International Trade Theory and Policy
by Steven M. Suranovic

Trade 90-18

Administration of a Voluntary Export Restraint

When a quantity restriction is set by a government it must implement procedures to prevent exports beyond the restricted level. A binding VER will result in a higher price in the import country and in the case of a "large" country, a reduction in the price in the exporter's market. The price wedge would generate profit opportunities for anyone who could purchase (or produce) the product at the lower price (or cost) in the export market and resell it at the higher price in the import market.

There are three basic methods used to administer VERs.

1) First-Come, First-Served - The government could allow exports to exit freely from the start of the year until the VER limit is reached. Once filled, customs officials would prohibit export of the product for the remainder of the year.

If administered in this way, the VER may result in a fluctuating price for the product over the year. During the open period a sufficient amount of imports may flow in to achieve free trade prices. Once the window is closed, prices would revert to the autarky prices.

2) Auction Export Rights - The government could auction the export rights. Essentially the government sells quota tickets where each ticket, presented to a customs official, allows the exit of one unit of the good. If the tickets are auctioned, or if the price is determined competitively, the price each ticket would be sold for is the difference in prices that exist between the export and import market. The holder of a quota ticket can buy the product at the low price in the exporter's market and resell it at the higher price in the importer's market. If there are no transportation costs, a quota holder can make a pure profit, called quota rents, equal to the difference in prices. If the government sells the quota tickets at the maximum attainable price, then the government would receive all of the quota rents.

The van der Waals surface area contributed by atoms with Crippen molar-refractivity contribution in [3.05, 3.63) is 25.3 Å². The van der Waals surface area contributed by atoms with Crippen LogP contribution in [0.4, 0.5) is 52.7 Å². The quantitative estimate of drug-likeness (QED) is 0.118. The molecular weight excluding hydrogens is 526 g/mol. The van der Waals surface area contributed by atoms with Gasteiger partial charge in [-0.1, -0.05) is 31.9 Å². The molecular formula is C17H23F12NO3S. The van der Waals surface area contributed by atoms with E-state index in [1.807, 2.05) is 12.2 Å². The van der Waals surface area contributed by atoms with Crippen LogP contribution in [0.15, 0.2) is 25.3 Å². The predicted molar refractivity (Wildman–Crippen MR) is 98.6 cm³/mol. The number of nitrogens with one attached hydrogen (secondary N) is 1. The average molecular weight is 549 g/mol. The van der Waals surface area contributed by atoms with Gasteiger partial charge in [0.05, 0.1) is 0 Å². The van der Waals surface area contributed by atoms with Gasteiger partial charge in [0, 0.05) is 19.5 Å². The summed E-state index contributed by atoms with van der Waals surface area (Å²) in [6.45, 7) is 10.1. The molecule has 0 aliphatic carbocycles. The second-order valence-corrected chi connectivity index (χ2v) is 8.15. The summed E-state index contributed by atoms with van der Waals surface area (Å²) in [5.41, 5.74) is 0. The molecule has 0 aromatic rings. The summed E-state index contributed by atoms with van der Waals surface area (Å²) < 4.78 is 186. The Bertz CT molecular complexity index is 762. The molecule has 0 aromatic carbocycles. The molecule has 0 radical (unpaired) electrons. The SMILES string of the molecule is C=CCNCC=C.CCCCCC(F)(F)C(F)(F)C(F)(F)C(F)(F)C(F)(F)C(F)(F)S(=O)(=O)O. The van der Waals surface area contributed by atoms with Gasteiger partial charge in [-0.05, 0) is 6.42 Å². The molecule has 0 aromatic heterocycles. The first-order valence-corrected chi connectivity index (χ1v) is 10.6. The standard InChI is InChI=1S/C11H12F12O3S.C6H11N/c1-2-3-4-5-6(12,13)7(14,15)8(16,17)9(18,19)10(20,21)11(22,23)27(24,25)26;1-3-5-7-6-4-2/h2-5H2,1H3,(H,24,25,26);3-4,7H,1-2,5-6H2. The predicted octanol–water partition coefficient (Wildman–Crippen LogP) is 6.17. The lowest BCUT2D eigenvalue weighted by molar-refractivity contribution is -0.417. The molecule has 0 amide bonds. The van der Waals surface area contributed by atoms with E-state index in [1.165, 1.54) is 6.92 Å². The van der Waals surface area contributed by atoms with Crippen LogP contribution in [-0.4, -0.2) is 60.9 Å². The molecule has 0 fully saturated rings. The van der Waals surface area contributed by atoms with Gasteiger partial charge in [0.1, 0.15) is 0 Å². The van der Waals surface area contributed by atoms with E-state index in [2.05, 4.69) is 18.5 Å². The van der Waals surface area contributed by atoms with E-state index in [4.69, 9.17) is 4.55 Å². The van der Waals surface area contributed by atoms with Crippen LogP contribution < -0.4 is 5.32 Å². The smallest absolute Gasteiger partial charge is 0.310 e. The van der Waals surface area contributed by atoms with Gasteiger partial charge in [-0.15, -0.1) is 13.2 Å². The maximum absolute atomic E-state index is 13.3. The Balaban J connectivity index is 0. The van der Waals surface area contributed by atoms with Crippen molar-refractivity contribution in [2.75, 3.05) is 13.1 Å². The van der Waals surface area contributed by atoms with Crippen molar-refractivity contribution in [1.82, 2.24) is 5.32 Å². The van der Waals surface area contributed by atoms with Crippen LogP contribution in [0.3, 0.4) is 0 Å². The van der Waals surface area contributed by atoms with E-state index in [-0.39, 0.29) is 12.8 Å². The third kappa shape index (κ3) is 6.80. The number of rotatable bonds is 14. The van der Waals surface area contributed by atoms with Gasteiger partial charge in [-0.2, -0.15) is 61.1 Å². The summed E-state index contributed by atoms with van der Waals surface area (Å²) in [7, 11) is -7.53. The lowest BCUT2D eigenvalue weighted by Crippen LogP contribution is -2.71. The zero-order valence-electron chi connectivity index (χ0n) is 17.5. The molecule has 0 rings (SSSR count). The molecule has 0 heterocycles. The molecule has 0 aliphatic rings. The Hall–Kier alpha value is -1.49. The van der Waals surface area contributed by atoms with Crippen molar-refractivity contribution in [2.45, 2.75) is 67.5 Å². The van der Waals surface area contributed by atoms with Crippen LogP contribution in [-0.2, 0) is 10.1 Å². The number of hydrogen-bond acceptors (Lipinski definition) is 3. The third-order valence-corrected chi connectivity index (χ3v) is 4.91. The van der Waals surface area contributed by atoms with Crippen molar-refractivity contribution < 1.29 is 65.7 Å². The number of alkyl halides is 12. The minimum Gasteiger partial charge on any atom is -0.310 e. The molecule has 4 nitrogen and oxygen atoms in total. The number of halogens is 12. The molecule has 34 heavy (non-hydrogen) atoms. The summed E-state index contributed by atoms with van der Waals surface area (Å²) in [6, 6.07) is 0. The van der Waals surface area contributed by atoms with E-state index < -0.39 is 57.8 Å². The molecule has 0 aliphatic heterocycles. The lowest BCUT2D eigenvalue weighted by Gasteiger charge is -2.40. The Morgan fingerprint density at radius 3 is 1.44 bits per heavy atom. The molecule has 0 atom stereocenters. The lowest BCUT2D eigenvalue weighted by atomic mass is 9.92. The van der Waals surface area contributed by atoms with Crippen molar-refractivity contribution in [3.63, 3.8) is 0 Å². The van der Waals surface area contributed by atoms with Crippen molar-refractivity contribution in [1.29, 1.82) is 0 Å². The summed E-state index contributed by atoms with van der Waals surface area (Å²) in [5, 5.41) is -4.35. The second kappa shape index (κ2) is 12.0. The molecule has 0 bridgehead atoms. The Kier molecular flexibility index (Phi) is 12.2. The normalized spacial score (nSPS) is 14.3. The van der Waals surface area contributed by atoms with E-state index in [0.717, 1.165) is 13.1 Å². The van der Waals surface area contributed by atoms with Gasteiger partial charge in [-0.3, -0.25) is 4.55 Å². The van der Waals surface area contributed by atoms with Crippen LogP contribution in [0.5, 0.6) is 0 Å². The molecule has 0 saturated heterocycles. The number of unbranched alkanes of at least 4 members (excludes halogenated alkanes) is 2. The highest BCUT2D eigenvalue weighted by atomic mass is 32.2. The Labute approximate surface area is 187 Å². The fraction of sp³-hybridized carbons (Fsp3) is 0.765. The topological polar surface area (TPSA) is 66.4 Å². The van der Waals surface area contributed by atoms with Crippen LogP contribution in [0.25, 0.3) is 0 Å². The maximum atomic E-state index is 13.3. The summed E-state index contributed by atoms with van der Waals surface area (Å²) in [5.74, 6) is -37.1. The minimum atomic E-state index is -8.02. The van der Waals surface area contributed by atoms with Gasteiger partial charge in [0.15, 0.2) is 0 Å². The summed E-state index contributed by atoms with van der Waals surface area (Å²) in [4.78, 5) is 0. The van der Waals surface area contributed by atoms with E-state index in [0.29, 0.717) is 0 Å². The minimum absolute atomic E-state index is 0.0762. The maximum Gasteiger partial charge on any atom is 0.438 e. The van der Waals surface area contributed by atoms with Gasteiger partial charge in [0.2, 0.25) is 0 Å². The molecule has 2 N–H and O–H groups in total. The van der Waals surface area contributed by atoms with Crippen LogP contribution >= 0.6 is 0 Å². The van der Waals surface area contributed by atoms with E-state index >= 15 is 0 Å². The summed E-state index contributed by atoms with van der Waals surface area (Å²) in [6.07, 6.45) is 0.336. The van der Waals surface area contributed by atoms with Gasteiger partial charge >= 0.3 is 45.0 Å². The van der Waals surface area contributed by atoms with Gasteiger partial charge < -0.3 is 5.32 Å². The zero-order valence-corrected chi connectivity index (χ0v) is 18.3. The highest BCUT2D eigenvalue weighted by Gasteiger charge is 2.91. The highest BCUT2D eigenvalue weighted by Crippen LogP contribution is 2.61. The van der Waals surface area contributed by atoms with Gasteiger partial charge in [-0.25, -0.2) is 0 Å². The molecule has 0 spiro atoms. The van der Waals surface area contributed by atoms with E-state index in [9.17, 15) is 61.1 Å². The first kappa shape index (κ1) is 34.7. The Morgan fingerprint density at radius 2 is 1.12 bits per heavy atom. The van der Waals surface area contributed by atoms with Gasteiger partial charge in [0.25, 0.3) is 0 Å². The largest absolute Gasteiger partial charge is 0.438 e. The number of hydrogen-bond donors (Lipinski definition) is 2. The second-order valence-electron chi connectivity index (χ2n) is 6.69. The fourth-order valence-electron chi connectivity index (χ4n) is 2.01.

3) Give Away Export Rights - The government could give away the export rights by allocating quota tickets to appropriate individuals. The recipient of a quota ticket essentially receives a windfall profit since, in the absence of transportation costs, they can claim the entire quota rent at no cost to themselves. Many times governments allocate the quota tickets to domestic exporting companies based on past market share. Thus, if an exporter had exported 40% of all exports before the VER, then they would be given 40% of the quota tickets. It worth noting that because quota rents are so valuable, governments can use them to direct rents towards its political supporters.

International Trade Theory and Policy - Chapter 90-18: Last Updated on 2/25/97

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